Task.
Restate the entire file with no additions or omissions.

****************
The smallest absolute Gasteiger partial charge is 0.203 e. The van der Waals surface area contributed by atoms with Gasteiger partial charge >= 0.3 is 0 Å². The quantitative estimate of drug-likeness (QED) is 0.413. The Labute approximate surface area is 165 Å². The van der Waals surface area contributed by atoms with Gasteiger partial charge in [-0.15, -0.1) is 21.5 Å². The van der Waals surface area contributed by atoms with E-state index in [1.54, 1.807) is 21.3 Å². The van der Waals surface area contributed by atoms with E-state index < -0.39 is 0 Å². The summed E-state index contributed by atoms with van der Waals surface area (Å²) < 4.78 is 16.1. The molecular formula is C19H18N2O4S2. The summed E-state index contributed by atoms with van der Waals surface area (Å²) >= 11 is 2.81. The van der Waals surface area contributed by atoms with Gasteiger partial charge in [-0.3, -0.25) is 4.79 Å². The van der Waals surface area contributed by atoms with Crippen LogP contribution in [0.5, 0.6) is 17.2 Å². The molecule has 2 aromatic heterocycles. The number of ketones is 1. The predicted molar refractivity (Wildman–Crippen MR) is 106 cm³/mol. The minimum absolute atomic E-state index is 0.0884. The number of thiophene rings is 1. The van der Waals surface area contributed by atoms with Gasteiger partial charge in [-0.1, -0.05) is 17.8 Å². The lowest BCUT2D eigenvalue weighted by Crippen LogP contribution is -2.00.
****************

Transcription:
The smallest absolute Gasteiger partial charge is 0.203 e. The van der Waals surface area contributed by atoms with Gasteiger partial charge >= 0.3 is 0 Å². The quantitative estimate of drug-likeness (QED) is 0.413. The Labute approximate surface area is 165 Å². The van der Waals surface area contributed by atoms with Gasteiger partial charge in [-0.15, -0.1) is 21.5 Å². The van der Waals surface area contributed by atoms with E-state index in [1.54, 1.807) is 21.3 Å². The van der Waals surface area contributed by atoms with E-state index < -0.39 is 0 Å². The summed E-state index contributed by atoms with van der Waals surface area (Å²) < 4.78 is 16.1. The molecular formula is C19H18N2O4S2. The summed E-state index contributed by atoms with van der Waals surface area (Å²) >= 11 is 2.81. The van der Waals surface area contributed by atoms with Gasteiger partial charge in [-0.3, -0.25) is 4.79 Å². The van der Waals surface area contributed by atoms with Crippen LogP contribution in [0.5, 0.6) is 17.2 Å². The molecule has 2 aromatic heterocycles. The number of ketones is 1. The predicted molar refractivity (Wildman–Crippen MR) is 106 cm³/mol. The minimum absolute atomic E-state index is 0.0884. The number of thiophene rings is 1. The van der Waals surface area contributed by atoms with Gasteiger partial charge in [-0.1, -0.05) is 17.8 Å². The lowest BCUT2D eigenvalue weighted by Crippen LogP contribution is -2.00.